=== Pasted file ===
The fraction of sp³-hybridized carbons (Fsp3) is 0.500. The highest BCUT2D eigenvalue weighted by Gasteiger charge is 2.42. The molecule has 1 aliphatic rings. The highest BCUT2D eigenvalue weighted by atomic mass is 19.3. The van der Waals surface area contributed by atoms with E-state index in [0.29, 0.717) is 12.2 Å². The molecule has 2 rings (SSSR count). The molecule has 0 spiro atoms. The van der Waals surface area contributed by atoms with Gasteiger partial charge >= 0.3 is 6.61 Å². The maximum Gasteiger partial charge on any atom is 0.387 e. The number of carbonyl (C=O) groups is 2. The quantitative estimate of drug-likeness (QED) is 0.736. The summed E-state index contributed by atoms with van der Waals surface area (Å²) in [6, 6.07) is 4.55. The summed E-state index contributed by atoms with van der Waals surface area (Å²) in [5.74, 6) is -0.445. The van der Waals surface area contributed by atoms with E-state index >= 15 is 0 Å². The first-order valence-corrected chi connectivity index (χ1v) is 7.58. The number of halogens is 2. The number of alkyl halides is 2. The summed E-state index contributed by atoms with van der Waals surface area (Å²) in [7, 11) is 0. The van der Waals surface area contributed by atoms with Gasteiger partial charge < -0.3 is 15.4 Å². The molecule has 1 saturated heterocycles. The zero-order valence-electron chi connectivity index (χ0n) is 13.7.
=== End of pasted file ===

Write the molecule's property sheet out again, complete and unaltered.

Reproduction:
The fraction of sp³-hybridized carbons (Fsp3) is 0.500. The highest BCUT2D eigenvalue weighted by Gasteiger charge is 2.42. The molecule has 1 aliphatic rings. The highest BCUT2D eigenvalue weighted by atomic mass is 19.3. The van der Waals surface area contributed by atoms with E-state index in [0.29, 0.717) is 12.2 Å². The molecule has 2 rings (SSSR count). The molecule has 0 spiro atoms. The van der Waals surface area contributed by atoms with Gasteiger partial charge >= 0.3 is 6.61 Å². The maximum Gasteiger partial charge on any atom is 0.387 e. The number of carbonyl (C=O) groups is 2. The quantitative estimate of drug-likeness (QED) is 0.736. The summed E-state index contributed by atoms with van der Waals surface area (Å²) in [6, 6.07) is 4.55. The summed E-state index contributed by atoms with van der Waals surface area (Å²) in [5.74, 6) is -0.445. The van der Waals surface area contributed by atoms with E-state index >= 15 is 0 Å². The first-order valence-corrected chi connectivity index (χ1v) is 7.58. The number of halogens is 2. The number of alkyl halides is 2. The summed E-state index contributed by atoms with van der Waals surface area (Å²) in [7, 11) is 0. The van der Waals surface area contributed by atoms with Gasteiger partial charge < -0.3 is 15.4 Å². The molecule has 1 saturated heterocycles. The zero-order valence-electron chi connectivity index (χ0n) is 13.7.